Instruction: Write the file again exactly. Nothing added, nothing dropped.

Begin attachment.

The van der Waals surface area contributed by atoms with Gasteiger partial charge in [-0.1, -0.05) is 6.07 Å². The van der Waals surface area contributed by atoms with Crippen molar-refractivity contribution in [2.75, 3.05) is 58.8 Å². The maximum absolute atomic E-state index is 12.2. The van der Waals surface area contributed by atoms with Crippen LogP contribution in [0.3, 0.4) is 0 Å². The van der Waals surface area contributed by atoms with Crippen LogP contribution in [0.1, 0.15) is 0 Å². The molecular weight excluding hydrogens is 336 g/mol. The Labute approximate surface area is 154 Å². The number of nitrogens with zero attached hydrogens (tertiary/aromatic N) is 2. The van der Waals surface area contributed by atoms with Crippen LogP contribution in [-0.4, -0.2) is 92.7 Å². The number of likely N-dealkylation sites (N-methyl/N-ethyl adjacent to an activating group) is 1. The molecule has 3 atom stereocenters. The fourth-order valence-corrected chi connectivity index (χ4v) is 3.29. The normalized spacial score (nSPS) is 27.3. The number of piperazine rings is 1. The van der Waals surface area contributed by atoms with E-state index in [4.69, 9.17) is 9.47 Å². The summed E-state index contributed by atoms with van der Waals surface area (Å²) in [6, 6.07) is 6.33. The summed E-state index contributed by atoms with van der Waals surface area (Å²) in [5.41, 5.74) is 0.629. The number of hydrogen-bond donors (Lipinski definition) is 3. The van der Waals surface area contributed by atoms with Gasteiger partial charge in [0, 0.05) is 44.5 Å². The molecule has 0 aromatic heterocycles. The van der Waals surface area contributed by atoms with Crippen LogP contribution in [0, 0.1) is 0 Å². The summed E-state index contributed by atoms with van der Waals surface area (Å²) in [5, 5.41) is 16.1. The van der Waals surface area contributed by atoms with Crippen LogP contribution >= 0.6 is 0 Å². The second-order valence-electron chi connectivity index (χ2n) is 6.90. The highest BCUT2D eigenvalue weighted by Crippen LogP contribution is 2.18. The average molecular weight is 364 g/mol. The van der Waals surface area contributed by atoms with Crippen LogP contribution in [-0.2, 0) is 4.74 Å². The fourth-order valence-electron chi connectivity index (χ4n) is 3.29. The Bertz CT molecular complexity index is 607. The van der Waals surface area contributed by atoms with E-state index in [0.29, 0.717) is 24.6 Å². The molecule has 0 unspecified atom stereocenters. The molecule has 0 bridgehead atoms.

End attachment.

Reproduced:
The van der Waals surface area contributed by atoms with Gasteiger partial charge in [-0.1, -0.05) is 6.07 Å². The van der Waals surface area contributed by atoms with Crippen molar-refractivity contribution in [2.75, 3.05) is 58.8 Å². The maximum absolute atomic E-state index is 12.2. The van der Waals surface area contributed by atoms with Crippen LogP contribution in [0.3, 0.4) is 0 Å². The van der Waals surface area contributed by atoms with Crippen LogP contribution in [0.1, 0.15) is 0 Å². The molecular weight excluding hydrogens is 336 g/mol. The Labute approximate surface area is 154 Å². The number of nitrogens with zero attached hydrogens (tertiary/aromatic N) is 2. The van der Waals surface area contributed by atoms with Crippen LogP contribution in [-0.4, -0.2) is 92.7 Å². The number of likely N-dealkylation sites (N-methyl/N-ethyl adjacent to an activating group) is 1. The molecule has 3 atom stereocenters. The fourth-order valence-corrected chi connectivity index (χ4v) is 3.29. The normalized spacial score (nSPS) is 27.3. The number of piperazine rings is 1. The van der Waals surface area contributed by atoms with E-state index in [4.69, 9.17) is 9.47 Å². The summed E-state index contributed by atoms with van der Waals surface area (Å²) in [6, 6.07) is 6.33. The summed E-state index contributed by atoms with van der Waals surface area (Å²) in [5.41, 5.74) is 0.629. The number of hydrogen-bond donors (Lipinski definition) is 3. The van der Waals surface area contributed by atoms with Gasteiger partial charge in [0, 0.05) is 44.5 Å². The molecule has 0 aromatic heterocycles. The van der Waals surface area contributed by atoms with Crippen LogP contribution in [0, 0.1) is 0 Å². The summed E-state index contributed by atoms with van der Waals surface area (Å²) in [5, 5.41) is 16.1. The van der Waals surface area contributed by atoms with Crippen LogP contribution >= 0.6 is 0 Å². The second-order valence-electron chi connectivity index (χ2n) is 6.90. The highest BCUT2D eigenvalue weighted by Crippen LogP contribution is 2.18. The average molecular weight is 364 g/mol. The van der Waals surface area contributed by atoms with Crippen LogP contribution in [-0.2, 0) is 4.74 Å². The fourth-order valence-electron chi connectivity index (χ4n) is 3.29. The Bertz CT molecular complexity index is 607. The van der Waals surface area contributed by atoms with E-state index in [0.29, 0.717) is 24.6 Å². The molecule has 0 unspecified atom stereocenters. The molecule has 0 bridgehead atoms.